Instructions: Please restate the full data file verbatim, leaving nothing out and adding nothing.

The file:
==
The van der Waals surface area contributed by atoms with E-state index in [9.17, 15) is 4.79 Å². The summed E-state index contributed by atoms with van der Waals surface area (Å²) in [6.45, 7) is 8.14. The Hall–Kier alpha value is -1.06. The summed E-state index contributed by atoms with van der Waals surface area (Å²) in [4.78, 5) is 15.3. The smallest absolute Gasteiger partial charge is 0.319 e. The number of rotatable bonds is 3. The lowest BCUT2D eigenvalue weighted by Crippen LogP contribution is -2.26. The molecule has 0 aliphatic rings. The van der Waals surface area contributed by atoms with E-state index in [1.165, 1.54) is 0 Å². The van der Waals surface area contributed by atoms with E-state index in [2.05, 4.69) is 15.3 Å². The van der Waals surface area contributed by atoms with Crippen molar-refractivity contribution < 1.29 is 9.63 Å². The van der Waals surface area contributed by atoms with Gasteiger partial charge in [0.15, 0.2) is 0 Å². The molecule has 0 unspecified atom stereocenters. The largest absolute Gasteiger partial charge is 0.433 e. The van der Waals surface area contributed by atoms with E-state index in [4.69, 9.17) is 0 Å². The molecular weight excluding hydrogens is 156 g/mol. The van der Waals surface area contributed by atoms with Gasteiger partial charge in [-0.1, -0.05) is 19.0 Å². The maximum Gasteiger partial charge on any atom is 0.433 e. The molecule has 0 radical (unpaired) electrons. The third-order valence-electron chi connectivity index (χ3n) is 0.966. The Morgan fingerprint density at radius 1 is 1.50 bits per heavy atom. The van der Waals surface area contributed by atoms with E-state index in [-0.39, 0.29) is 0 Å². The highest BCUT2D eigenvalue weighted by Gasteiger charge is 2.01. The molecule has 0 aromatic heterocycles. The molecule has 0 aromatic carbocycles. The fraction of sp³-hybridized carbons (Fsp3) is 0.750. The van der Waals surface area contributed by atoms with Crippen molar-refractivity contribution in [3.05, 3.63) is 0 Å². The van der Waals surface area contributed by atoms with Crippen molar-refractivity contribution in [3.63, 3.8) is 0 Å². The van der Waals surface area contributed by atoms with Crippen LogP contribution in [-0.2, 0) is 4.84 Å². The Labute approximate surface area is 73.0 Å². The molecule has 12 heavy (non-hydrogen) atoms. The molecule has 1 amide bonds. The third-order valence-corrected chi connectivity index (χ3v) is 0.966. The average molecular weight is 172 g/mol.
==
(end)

The van der Waals surface area contributed by atoms with E-state index in [9.17, 15) is 4.79 Å². The summed E-state index contributed by atoms with van der Waals surface area (Å²) in [6.45, 7) is 8.14. The Hall–Kier alpha value is -1.06. The summed E-state index contributed by atoms with van der Waals surface area (Å²) in [4.78, 5) is 15.3. The smallest absolute Gasteiger partial charge is 0.319 e. The number of rotatable bonds is 3. The lowest BCUT2D eigenvalue weighted by Crippen LogP contribution is -2.26. The molecule has 0 aliphatic rings. The van der Waals surface area contributed by atoms with E-state index in [1.165, 1.54) is 0 Å². The van der Waals surface area contributed by atoms with E-state index in [2.05, 4.69) is 15.3 Å². The van der Waals surface area contributed by atoms with Crippen molar-refractivity contribution < 1.29 is 9.63 Å². The van der Waals surface area contributed by atoms with Gasteiger partial charge in [0.15, 0.2) is 0 Å². The molecule has 0 unspecified atom stereocenters. The largest absolute Gasteiger partial charge is 0.433 e. The van der Waals surface area contributed by atoms with E-state index in [4.69, 9.17) is 0 Å². The molecular weight excluding hydrogens is 156 g/mol. The van der Waals surface area contributed by atoms with Gasteiger partial charge in [-0.1, -0.05) is 19.0 Å². The maximum Gasteiger partial charge on any atom is 0.433 e. The molecule has 0 radical (unpaired) electrons. The third-order valence-electron chi connectivity index (χ3n) is 0.966. The Morgan fingerprint density at radius 1 is 1.50 bits per heavy atom. The van der Waals surface area contributed by atoms with E-state index in [-0.39, 0.29) is 0 Å². The highest BCUT2D eigenvalue weighted by Gasteiger charge is 2.01. The molecule has 0 aromatic heterocycles. The molecule has 0 aromatic carbocycles. The fraction of sp³-hybridized carbons (Fsp3) is 0.750. The van der Waals surface area contributed by atoms with Crippen molar-refractivity contribution in [3.05, 3.63) is 0 Å². The van der Waals surface area contributed by atoms with Crippen molar-refractivity contribution in [3.63, 3.8) is 0 Å². The van der Waals surface area contributed by atoms with Crippen LogP contribution in [-0.2, 0) is 4.84 Å². The Labute approximate surface area is 73.0 Å². The molecule has 12 heavy (non-hydrogen) atoms. The molecule has 1 amide bonds. The third-order valence-corrected chi connectivity index (χ3v) is 0.966. The average molecular weight is 172 g/mol.